Mars and Earth will be closest to each other on July 31 for the first time in 15 years since their historically close approach in 2003. Mars will be at a distance of 35.8 million miles (57.6 million kilometers) from Earth. Mars reaches its highest point around midnight -- about 35 degrees above the southern horizon, or one third of the distance between the horizon and overhead. Mars will be visible for much of the night. Mars was closer in 2003 than in some 60,000 years, and it's now only slightly farther from Earth now than then.
The July 31 close encounter between the two planets is the closest until around the time of the Martian opposition on September 15, 2035. During opposition, Mars and the sun are on directly opposite sides of Earth. From our perspective on our spinning world, Mars rises in the east just as the sun sets in the west. Then, after staying up in the sky the entire night, Mars sets in the west just as the sun rises in the east. Since Mars and the sun appear on opposite sides of the sky, we say that Mars is in "opposition." If Earth and Mars followed perfectly circular orbits, opposition would be as close as the two planets could get.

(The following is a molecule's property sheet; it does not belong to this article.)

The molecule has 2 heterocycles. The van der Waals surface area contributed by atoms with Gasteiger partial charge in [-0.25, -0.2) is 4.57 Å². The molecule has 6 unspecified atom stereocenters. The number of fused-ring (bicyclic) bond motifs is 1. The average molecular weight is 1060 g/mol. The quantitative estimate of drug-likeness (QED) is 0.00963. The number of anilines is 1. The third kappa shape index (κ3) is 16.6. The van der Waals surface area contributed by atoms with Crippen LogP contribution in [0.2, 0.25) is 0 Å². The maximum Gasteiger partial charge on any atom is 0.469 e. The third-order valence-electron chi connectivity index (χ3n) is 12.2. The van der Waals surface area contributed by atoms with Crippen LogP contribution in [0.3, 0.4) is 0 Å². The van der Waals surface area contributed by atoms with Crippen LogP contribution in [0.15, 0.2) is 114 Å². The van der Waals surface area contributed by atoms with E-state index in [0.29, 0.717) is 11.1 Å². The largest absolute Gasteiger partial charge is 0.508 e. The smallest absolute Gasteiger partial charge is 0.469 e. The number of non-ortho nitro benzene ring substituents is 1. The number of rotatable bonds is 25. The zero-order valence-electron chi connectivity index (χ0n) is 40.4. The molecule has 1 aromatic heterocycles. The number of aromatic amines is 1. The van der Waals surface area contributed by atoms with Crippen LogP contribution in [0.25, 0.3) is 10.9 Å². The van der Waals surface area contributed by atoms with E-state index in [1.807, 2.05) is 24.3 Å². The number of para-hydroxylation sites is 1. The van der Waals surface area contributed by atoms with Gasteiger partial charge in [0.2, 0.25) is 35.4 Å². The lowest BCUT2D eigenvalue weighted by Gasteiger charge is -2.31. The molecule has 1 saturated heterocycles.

By mid-August, Mars will become fainter as Mars and Earth travel farther away from each other in their orbits around the Sun. Mars has been the brightest from about July 7 and will continue to be so till September 7. It is shining brighter than Jupiter, which generally shines the brightest in the sky after Venus.
The longest "blood moon" eclipse this century also coincided with Mars' closest approach on Friday to offer skygazers a thrilling astronomical double bill.
Mars can be seen with the naked eye in the evenings. If you miss catching a glimpse of the Red Planet this time, you can see it next closely on October 6, 2020.
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